The Battle of Chojnice -1454
The Battle of Chojnice (Battle of
Konitz) occurred on 18 September 1454 near the town of Chojnice, between Poland and the Teutonic
Knights during the Thirteen Years' War. The battle was won by the Teutonic Knights.
The Teutonic army had around 9,000 cavalry and 6,000 infantry under Bernhard von Zinnenberg. The
Polish army had 16,000 cavalry, a few thousand servants (who could and usually were used in battles), a few hundred infantry
plus 500 mercenaries and burghers from Gdańsk and 2,000 mercenaries hired by the Prussian Confederacy, all under the
command of King Casimir IV, advised by chancellor Jan Koniecpolski and Piotr from
Szczekociny. The Polish commanders were counting on the battle being won by the Polish heavy cavalry, not caring much
about either artillery or infantry. They had not thought that their opponents could change their traditional strategy, or
that the Teutonic soldiers besieged in Chojnice could be anything more than spectators. Bernard von Zinnenberg, nonetheless,
had planned a totally different kind of battle.
At the beginning everything went as expected, following the pattern of many other
battles between the Poles and Teutonic Knights. The Polish cavalry charged, breaking the Teutonic lines, killing Duke Rudolf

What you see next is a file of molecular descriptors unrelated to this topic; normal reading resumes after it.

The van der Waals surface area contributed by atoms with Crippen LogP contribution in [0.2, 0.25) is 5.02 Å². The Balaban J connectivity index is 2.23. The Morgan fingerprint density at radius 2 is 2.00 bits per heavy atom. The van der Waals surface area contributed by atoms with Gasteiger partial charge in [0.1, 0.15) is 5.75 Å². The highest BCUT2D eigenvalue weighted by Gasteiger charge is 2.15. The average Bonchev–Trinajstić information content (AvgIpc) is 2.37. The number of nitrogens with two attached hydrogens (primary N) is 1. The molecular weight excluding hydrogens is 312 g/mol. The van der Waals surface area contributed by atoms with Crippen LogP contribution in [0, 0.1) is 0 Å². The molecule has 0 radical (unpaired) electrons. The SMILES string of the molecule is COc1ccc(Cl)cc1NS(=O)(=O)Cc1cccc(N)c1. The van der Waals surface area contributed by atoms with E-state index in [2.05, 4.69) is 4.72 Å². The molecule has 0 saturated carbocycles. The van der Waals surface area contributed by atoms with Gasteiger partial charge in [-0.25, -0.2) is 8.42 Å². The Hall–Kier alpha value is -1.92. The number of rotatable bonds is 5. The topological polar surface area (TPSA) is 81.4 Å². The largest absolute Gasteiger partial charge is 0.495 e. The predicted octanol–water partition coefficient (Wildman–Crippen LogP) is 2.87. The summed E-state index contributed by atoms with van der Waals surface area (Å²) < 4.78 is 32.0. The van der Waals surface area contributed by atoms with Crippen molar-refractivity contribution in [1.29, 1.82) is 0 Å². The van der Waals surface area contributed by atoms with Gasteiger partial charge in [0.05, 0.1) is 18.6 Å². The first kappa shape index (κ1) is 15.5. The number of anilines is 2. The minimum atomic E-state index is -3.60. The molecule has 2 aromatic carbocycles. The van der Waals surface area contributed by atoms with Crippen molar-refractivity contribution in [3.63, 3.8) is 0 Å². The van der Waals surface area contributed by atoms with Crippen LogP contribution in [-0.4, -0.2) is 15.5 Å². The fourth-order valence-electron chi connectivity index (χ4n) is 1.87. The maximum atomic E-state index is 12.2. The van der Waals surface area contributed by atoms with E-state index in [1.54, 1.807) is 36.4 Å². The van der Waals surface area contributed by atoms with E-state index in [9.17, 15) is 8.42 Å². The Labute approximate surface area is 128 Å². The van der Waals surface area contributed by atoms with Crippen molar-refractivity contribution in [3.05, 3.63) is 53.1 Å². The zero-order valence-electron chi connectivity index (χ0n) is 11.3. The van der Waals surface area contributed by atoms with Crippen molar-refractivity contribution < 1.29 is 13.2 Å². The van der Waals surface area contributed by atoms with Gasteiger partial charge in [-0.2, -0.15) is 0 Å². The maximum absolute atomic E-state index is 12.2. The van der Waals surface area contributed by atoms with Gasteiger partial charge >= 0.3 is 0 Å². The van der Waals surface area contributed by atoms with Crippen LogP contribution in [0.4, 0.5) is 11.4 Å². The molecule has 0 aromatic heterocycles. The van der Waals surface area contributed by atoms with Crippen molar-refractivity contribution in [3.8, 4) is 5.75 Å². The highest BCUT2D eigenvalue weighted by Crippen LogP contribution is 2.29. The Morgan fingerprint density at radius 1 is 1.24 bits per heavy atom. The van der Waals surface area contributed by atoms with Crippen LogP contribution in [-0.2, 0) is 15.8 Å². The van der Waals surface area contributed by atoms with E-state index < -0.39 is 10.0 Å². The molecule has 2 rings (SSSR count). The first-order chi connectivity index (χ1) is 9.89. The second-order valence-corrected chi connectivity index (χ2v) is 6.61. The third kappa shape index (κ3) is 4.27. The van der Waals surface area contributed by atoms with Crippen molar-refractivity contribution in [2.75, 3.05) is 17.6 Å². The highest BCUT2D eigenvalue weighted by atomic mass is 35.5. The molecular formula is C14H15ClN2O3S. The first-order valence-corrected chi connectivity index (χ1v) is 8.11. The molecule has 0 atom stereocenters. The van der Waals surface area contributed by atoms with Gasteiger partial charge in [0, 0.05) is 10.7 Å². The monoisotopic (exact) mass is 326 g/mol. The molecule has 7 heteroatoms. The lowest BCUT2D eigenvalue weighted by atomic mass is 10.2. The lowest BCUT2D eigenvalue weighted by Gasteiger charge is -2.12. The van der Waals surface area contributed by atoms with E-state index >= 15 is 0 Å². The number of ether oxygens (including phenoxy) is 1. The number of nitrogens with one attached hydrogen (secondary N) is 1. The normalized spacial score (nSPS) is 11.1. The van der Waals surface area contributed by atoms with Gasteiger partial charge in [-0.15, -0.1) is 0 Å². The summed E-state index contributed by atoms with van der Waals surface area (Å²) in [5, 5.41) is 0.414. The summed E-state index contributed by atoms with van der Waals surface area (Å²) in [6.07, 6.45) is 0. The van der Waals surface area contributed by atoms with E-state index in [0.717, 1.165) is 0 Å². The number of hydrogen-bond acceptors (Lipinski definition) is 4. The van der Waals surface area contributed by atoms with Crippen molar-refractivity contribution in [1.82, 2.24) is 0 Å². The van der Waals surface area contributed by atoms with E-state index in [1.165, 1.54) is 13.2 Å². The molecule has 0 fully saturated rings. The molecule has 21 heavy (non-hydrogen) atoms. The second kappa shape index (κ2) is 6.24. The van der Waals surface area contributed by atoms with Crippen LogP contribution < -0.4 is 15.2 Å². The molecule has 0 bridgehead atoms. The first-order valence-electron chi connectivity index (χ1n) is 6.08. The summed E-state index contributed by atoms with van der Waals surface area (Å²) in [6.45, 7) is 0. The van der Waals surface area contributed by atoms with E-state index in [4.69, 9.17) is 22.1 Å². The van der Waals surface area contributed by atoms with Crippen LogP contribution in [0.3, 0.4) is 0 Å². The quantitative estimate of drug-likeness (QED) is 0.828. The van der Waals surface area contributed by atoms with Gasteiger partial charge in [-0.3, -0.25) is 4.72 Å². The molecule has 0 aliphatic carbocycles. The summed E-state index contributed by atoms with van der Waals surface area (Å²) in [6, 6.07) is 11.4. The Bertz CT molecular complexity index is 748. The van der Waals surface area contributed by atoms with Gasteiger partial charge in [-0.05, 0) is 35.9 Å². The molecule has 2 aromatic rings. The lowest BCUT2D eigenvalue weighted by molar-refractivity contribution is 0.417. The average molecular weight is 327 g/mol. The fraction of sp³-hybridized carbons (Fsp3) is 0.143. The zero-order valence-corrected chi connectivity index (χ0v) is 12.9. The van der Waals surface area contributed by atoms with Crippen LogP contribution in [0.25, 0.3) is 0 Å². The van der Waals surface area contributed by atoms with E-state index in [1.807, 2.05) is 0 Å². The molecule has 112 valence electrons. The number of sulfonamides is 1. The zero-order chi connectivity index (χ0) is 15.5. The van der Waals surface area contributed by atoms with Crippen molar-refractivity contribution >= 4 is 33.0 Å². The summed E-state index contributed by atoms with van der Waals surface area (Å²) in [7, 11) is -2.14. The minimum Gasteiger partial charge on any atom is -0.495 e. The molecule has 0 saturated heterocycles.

of Sagan and even capturing Bernhard von Zinnenberg. The Teutonic cavalry tried to break through the Polish lines and escape
to Chojnice; however, infantry grouped at the Teutonic Wagenburg broke with tradition and
offered a very good defense against the mounted troops. Then a sudden sally from Chojnice at the back of the Polish army
caused panic. Bernhard von Zinnenberg managed to release himself and organised the pursuit; hundreds of Poles, including
Piotr from Szczekociny, were killed during the rout or drowned in nearby marshland. The Polish King fought on with great
personal courage and his knights had to force him to leave the battlefield.
The Polish defeat was complete. 3,000 bodies were left on the
battlefield, 300 knights were captured by the Teutonic Knights, including three main commanders: Mikolaj Szarlejski, Łukasz
Górka, and Wojciech Kostka from Postupice. The Teutonic Knights lost only around 100 men. Bernhard von Zinnenberg,
was however, formally a Polish prisoner, since he gave a knight's word.